Roger Stone, President Trump’s former adviser, was officially indicted as part of Special Counsel Robert Mueller’s Russia investigation.

Stone, 66, was arrested Friday on charges of witness tampering, making false statements and obstruction.

The self-proclaimed “dirty trickster” is well-known for his political antics and hardball tactics. He’s been reveled as a Washington wheeler-dealer dating back to the Nixon administration. Stone has also pushed several conspiracy theories and was an early and vocal supporter of Trump’s candidacy.

Read on for a look at what else to know about Stone.

He started off working for Nixon

Stone’s political career began with former President Richard Nixon when he was 19 years old. He got into politics after reading Barry Goldwater’s “The Conscience of a Conservative” when he was 11 years old, he once told The Washington Post.


When his school held a mock vote for the 1960 election, Stone was a fan then of John F. Kennedy.

“I remember going through the cafeteria line and telling every kid that Nixon was in favor of school on Saturdays,” he said. “It was my first political trick.”

Stone also worked as a consultant for Bob Dole’s 1996 presidential campaign but resigned after a National Enquirer story alleged he and his wife were searching for swingers. Stone initially said the ads were false but later admitted they were real.

Aside from Nixon and Dole, Stone also worked for Ronald Reagan and Jack Kemp.

He was once friends with Al Sharpton

Stone and Al Sharpton, a Democratic commentator and civil rights leader, met in the early 2000s and became friends, according to The Washington Post.

Stone later worked on his presidential campaign, even loaning it a substantial amount of money.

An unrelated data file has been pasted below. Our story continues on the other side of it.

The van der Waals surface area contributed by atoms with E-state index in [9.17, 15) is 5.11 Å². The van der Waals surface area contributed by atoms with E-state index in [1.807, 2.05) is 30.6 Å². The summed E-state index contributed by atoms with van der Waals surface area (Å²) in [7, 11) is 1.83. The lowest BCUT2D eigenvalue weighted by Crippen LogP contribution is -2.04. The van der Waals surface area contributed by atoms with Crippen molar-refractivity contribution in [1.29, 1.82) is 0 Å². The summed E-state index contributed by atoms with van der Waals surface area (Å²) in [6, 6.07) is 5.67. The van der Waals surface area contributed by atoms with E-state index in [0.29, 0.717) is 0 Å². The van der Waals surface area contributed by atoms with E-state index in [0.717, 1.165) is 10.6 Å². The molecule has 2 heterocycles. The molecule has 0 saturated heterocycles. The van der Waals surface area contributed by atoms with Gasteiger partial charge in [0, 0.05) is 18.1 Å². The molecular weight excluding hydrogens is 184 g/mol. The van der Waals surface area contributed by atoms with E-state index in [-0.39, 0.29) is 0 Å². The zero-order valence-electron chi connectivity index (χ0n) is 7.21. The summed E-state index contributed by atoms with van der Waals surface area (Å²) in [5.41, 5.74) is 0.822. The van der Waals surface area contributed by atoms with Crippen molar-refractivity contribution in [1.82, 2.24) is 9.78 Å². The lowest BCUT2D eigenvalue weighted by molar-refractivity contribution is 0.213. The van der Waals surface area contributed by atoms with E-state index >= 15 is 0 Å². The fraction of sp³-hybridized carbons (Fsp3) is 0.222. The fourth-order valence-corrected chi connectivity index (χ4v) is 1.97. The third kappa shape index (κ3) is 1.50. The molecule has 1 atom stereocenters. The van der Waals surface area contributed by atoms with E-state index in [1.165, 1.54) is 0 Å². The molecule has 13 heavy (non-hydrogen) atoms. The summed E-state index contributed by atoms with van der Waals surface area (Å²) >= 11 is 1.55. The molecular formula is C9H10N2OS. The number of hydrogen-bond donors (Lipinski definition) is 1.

He was an early backer of Trump

Stone was one of Trump’s earliest political advisers, encouraging his presidential run. He briefly served on the 2016 campaign but was pushed out amid infighting with then-campaign manager Corey Lewandowski. However, he continued to communicate with Trump on occasion and stayed plugged into the circle of advisers – both formal and informal – who worked with and around Trump.


Stone also worked as an adviser to Trump when he considered a presidential bid in 2000.

He has connections to WikiLeaks

According to Mueller’s indictment, many of Stone’s conversations during the campaign involved WikiLeaks. It lays out in detail Stone’s conversation about stolen Democratic emails posted by the group in the weeks before Trump won the election. Mueller’s office said those emails, belonging to Clinton campaign chairman John Podesta, were hacked by Russian intelligence officers.

The document says that by June and July 2016, Stone told senior Trump campaign officials that he had information indicating WikiLeaks had obtained documents that could be damaging to Clinton’s campaign.


After the July 22, 2016, WikiLeaks release of hacked emails from the Democratic National Committee, the indictment says a senior Trump campaign official “was directed” to contact Stone about additional releases and “what other damaging information” WikiLeaks had “regarding the Clinton campaign.” The indictment does not name the official or say who directed the outreach to Stone.

Stone previously denied accusations that he was aware of WikiLeaks' hacked email dump during the 2016 campaign. He was not charged for conspiring with the anti-secrecy website in his Jan. 25 indictment.

Another Trump campaign official cited in the indictment is Steve Bannon, who later became Trump's chief strategist in the White House. Bannon, referred to as a “high-ranking Trump Campaign official,” exchanged emails with Stone in October 2016 about WikiLeaks' plans for releasing hacked material. The indictment quotes from those emails, which had previously been made public by news outlets.

He’s connected to Paul Manafort

Stone and Paul Manafort, the jailed former campaign chairman, reportedly met through the College Republicans and later worked for Reagan together.

The pair, along with Charlie Black, later created a lobbying and consulting firm. Among their clients was Jonas Savimbi, the late Angolan political leader known for leading guerrilla warfare.

The Associated Press contributed to this report.